Data are presented as medians with interquartile ranges or number of patients (percentage). Baseline clinical and electrocardiographic data were compared between groups with abnormal and normal SAECG findings using the Mann–Whitney U test. Categorical variables were subjected to chi-squared analysis. Cumulative proportions of the event-free rate were calculated using the Kaplan–Meier method, and differences in event-free rates were compared using the log-rank test. Univariate Cox regression analysis was applied to estimate the relationship between SAECG findings and appropriate or inappropriate shocks. Multivariate analyses using the Cox proportional hazards model were performed to assess predictors of appropriate shocks from the following variables and abnormal SAECG findings: age, male sex, LVEF ≤ 30%, NYHA functional class II, estimated glomerular filtration rate (eGFR) according to the Modification of Diet in Renal Disease formula < 60 ml/min/1.73 m2, atrial fibrillation, beta-blocker use, digoxin use, and amiodarone use. The forward stepwise method was used for the multivariate analyses with a p value threshold set at 0.05. Data analyses were performed with IBM SPSS statistical software (version 22.0, IBM corporation, Armonk, NY, USA).
The baseline clinical characteristics of the patients are summarized in Table 1. Forty-two patients met the criteria for abnormal SAECG findings (49%). The QRS duration was longer in patients with abnormal SAECG findings than in those with normal SAECG findings, and a QRS duration ≥ 120 ms was more frequent in patients with abnormal SAECG findings than in those with normal SAECG findings. There were no differences in the types of QRS complexes between patients with and without abnormal SAECG findings. Patients with abnormal SAECG findings were likely to use digoxin and amiodarone.
During a median follow-up period of 61 (36–94) months, 17 patients (20%) died (8 patients with normal SAECG findings and 9 patients with abnormal SAECG findings), 24 (28%) received appropriate shock therapy (6 patients with normal SAECG findings and 16 patients with abnormal SAECG findings), and 19 (22%) received inappropriate shock therapy (8 patients with normal SAECG findings and 11 patients with abnormal SAECG findings). Detailed numbers of appropriate ATPs/shocks in patients who received ICD therapies are listed in Additional file 1: Table S2. Appropriate ICD shocks were less frequent than appropriate ATPs for terminating ventricular tachyarrhythmias in both patients with normal and patients with abnormal SAECG findings. The median numbers of appropriate shocks per patient was 4 and 2 in patients with normal and abnormal SAECG findings, respectively, and the median numbers of inappropriate shocks per patient was 1 and 3 in patients with normal and abnormal SAECG findings, respectively (Additional file 1: Table S3).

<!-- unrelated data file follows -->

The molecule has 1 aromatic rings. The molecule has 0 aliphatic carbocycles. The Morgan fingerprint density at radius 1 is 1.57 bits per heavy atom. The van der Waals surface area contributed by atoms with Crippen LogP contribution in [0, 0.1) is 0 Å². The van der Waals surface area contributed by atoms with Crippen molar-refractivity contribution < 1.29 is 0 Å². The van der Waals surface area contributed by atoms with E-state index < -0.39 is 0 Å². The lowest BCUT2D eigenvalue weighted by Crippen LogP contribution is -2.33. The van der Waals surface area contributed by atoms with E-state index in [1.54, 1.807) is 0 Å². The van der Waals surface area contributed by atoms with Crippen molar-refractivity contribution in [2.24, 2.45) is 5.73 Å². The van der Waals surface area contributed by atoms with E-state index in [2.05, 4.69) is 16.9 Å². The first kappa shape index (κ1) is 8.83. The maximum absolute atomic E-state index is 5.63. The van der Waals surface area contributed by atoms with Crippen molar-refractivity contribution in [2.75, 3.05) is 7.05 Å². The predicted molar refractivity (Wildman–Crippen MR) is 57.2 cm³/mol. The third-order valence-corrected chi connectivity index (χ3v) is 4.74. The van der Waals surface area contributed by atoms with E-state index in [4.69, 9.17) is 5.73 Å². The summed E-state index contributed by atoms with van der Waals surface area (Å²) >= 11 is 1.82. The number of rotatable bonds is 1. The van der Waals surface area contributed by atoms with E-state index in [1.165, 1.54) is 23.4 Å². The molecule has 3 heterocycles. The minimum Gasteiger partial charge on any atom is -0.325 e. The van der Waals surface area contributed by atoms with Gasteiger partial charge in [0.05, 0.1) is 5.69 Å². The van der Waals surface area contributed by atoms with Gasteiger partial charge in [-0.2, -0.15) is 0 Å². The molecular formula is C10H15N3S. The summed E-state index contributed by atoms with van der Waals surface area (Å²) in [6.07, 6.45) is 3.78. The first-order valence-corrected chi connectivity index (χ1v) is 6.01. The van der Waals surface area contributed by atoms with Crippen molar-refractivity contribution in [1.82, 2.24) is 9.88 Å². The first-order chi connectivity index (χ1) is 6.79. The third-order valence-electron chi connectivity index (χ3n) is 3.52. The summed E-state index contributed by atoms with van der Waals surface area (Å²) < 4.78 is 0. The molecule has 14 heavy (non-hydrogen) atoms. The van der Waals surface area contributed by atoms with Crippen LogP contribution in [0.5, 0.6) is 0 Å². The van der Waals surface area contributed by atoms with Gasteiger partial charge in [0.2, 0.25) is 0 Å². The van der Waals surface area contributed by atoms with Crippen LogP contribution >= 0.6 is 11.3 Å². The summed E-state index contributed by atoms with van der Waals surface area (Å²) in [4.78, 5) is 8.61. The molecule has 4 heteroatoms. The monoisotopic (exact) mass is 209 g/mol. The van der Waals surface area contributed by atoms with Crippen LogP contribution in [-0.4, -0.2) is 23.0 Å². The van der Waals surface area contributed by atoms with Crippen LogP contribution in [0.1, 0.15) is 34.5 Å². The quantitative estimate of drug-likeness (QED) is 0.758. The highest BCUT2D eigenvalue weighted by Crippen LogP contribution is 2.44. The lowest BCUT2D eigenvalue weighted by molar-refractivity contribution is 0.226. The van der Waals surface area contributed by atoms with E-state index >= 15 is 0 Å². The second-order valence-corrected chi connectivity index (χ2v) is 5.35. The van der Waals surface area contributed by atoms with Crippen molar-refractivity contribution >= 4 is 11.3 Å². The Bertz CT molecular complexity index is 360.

Kaplan–Meier curves for the time to first appropriate ICD shock are shown in Fig. 2. There was a significantly higher incidence of appropriate shocks in patients with abnormal SAECG findings than in patients with normal SAECG findings, even when limited to patients with a QRS complex < 120 ms. Among 17 patients with a QRS complex ≥ 120 ms, 14 (82%) patients met both the RMS 40 and LAS 40 criteria, and 7 of these 14 patients with abnormal SAECG findings experienced appropriate shocks, while 1 of 3 patients without abnormal SAECG findings experienced appropriate shocks. Univariate analysis for SAECG findings and appropriate shocks showed that abnormal SAECG findings were significantly related to appropriate ICD shocks. For each item of SAECG, fQRS ≥ 114 ms, RMS 40 < 20 μV and LAS > 38 ms were significantly related to appropriate ICD shocks. However, abnormal SAECG findings were not related to inappropriate ICD shocks (Table 2). Multivariate analysis revealed that abnormal SAECG findings and an eGFR < 60 mL/min/1.73 m2 were high-risk factors for appropriate shocks (Table 3).
Kaplan–Meier curves for all-cause death are depicted in Fig. 3. There was no difference in the incidence of all-cause death between patients with abnormal and normal SAECG findings. Among the patients who died, the most common cause of death was HF (Table 4).
Our study showed a higher incidence of appropriate shocks in patients with abnormal SAECG findings than in patients with normal SAECG findings among primary prophylactic ICD patients with nonischemic systolic HF. This relationship was observed in all patients and even in patients with a QRS complex < 120 ms. Abnormal SAECG findings were independently associated with the occurrence of appropriate shocks.